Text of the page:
Each year the hearts of the Korean people are moved to adopt only half, 50% of those Born Alive, because of lingering prejudices and social traditions based on Oriental teachings. Thousands of children grow up in Foster Care program, too old to be adopted. Shall they NOT get a chance to have a home and a family? 

Even many Christian Pastors and leaders have told the KWB to his face, “I would never adopt, its against our traditions to take a child that is not blood related”. The KWB was Shocked, simply shocked and outraged!! Trying to restrain himself, he reminded them of the numerous passages that teach us from the Bible that WE, if we believe in the Son of God, Jesus Christ “received the Spirit of Adoption by which we cry, ABBA, Father!” (Romans 8:15).

He challenged them how THEY could not adopt when our Heavenly Father  “predestined us to the adoption of children by Jesus Christ to Himself” (Ephesians 1:5). Is it not written, “He chose us in Him before the foundation of the world…having predestined us to the adoption of children” (Ephesians 3:1-5). What say you to this?

The shepherds  and teachers  of the churches could not answer him…for they were speechless and ashamed. That was in the late 1990’s only and after teaching to hundreds even a couple of thousand Korean students Adoption aways comes up. He is NOT Ashamed to be 'Ip Yang In', 'adopted person'. He is co-heir with Christ, he is not the TUIGI "child of a foreign devil" any more, he is a Child of GOD!! Yet, the number of Korean people of all religions adopting domestically are dropping each year. They SHOULD be filled with shame. 

Fourteen years later, times have changed for the better! More Christians, Buddhists, even secular Koreans ARE adopting, yet a majority keep it a ‘dirty secret’ because of continuing prejudices from society. Many though are openly adopting. Polls show 25% of young people are willing to adopt, though secretly.

Special Needs children are rarely adopted domestically with ratios of 12 domestic to 713 ICA giving another reason that Korea must send away their UNWANTED. Who can rationally say that ALL overseas, Inter-Country Adoptions should stop? Are they stupid or just ignorant? It takes a multi-level approach until his mother’s people shake off the past and embrace all their children.

Until the Korean people support the mothers who want to keep their children, unfortunately, domestic and Inter-Country Adoptions must continue. Perhaps one day, there will be a Perfect World for Mother and Child, in the “Land of the Morning Calm”.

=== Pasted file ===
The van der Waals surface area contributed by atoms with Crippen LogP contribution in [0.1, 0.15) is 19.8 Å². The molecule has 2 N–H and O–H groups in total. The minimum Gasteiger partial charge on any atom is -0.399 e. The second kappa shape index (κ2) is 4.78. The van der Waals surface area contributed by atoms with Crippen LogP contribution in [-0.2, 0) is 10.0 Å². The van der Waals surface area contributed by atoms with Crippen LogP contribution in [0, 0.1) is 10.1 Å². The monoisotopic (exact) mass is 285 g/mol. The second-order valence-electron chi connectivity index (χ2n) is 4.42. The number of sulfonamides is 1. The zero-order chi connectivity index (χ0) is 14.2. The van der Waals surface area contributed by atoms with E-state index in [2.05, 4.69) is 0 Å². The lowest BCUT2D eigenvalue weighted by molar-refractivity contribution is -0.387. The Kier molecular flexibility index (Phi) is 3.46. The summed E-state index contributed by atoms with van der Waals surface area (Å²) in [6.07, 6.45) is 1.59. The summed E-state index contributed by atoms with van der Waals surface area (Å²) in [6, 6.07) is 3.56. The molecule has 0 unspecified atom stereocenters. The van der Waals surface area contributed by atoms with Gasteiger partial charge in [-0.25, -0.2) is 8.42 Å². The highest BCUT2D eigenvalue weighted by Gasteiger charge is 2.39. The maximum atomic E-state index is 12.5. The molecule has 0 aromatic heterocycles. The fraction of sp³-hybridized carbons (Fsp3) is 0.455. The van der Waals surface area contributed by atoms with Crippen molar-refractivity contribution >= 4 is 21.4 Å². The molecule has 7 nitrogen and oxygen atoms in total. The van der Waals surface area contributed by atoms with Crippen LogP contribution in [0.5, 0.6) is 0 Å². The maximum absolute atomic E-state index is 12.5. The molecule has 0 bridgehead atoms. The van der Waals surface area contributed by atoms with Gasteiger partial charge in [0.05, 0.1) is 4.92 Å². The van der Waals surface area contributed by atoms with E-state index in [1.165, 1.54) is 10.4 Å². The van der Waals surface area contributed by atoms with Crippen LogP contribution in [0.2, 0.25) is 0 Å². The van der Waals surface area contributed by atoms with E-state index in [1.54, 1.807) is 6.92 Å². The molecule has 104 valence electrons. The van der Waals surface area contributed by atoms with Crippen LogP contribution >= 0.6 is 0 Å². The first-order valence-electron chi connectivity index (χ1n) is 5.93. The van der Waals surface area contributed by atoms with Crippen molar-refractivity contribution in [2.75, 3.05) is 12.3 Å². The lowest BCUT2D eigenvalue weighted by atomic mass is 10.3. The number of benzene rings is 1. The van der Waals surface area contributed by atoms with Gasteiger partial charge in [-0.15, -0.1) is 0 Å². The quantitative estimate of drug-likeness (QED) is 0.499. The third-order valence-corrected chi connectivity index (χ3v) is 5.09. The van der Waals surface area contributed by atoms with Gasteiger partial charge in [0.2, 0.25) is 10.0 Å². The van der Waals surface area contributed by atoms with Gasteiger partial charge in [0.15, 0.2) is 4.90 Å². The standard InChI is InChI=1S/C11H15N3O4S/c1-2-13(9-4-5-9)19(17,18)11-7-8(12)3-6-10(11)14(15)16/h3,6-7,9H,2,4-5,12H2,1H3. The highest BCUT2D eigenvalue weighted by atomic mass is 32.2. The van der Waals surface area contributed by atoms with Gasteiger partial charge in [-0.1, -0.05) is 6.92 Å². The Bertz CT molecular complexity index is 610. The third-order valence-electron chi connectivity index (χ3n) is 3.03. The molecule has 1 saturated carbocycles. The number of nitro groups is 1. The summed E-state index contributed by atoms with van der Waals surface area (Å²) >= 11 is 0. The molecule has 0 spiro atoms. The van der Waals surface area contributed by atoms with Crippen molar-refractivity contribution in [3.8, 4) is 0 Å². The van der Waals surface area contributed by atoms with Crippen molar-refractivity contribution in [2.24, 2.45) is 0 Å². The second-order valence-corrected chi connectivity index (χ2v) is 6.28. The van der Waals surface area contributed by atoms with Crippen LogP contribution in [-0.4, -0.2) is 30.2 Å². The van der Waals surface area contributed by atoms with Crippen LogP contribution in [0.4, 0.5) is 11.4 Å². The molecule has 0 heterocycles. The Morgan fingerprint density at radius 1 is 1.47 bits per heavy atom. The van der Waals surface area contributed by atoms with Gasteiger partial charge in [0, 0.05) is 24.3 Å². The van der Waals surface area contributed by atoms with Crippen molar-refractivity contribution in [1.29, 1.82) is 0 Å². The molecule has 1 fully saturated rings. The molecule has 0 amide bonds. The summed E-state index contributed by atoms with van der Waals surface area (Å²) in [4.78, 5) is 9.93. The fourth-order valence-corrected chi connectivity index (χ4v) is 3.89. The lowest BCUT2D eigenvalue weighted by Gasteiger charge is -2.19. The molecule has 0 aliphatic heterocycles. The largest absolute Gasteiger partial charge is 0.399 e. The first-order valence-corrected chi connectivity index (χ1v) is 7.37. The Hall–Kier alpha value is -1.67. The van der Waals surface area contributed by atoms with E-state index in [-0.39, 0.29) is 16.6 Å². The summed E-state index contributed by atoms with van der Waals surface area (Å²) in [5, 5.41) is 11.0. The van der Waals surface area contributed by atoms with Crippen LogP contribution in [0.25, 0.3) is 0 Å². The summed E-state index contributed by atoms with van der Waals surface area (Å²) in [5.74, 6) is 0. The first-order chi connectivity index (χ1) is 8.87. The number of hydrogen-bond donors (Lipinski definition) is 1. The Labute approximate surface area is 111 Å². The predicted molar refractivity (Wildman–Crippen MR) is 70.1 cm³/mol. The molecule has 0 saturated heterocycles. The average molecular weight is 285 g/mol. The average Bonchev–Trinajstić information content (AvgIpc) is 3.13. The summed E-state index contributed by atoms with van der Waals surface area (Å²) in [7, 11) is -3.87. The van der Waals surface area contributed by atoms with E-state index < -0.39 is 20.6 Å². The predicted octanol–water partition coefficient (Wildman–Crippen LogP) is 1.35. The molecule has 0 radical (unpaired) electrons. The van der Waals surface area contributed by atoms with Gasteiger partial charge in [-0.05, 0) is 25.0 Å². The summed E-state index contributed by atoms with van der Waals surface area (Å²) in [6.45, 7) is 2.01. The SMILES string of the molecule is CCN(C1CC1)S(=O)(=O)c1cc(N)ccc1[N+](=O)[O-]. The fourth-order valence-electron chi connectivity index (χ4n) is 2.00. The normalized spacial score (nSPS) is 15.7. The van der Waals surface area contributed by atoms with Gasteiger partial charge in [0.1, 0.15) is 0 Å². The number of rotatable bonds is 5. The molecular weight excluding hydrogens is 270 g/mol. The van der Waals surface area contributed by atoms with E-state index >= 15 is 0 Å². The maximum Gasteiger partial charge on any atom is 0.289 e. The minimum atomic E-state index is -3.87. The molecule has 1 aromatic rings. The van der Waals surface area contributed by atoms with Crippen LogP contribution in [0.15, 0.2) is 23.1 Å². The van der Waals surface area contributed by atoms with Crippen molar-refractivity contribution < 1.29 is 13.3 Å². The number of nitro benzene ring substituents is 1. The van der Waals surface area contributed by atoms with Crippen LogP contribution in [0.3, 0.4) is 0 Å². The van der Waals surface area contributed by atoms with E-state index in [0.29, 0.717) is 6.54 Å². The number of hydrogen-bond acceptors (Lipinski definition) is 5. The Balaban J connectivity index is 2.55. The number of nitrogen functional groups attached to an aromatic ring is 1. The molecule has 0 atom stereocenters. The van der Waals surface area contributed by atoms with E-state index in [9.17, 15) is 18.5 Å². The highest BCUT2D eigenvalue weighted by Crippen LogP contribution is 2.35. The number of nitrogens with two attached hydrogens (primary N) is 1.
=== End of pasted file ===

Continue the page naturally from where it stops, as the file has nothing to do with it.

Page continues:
Until then the Korean War Baby will shout out to all “I LIVE! By the grace of GOD. I am Adopted and BY GOD proud of it!! If you don’t like it, then Beware the Eye of the Tiger, he takes no Ddong”!



  1. What an amazing story. Gives one hope for a chance to reunite with their birth mother and family.

  2. great post! amazing post i more like it! what an amazing reunion. it really does give hope to many people searching. But it teaches us the reality that is out there. many adoptees are angry but honestly its not the way to live because we dont know what happened to our mother and thats just the way that i think about it when i think of why my mom gave me up. its sad whats happening in Korea and many other countries, it breaks my heart. it has hurt my heart to know that you said even in the church the people dont believe in taking in a child that isnt of blood. its funny how every culture relates scripture to their liking. i am sure God did not plan for it to be that way.

    thanks again for this great post!

  3. Korean War BabyJanuary 06, 2010

    The KWB thanks both commenters, especially Jessenia, who inspired him to start blogging when he read her blog title. "My Blood is Your Blood" after he had been pondering about DNA and the amazing new science of genealogy.
    Jessenia has become a "Voice of the Adoptees" in the USA and networks with many in "This Thing of Ours-Adoption. She continue to seek her beginnings and we wish her success.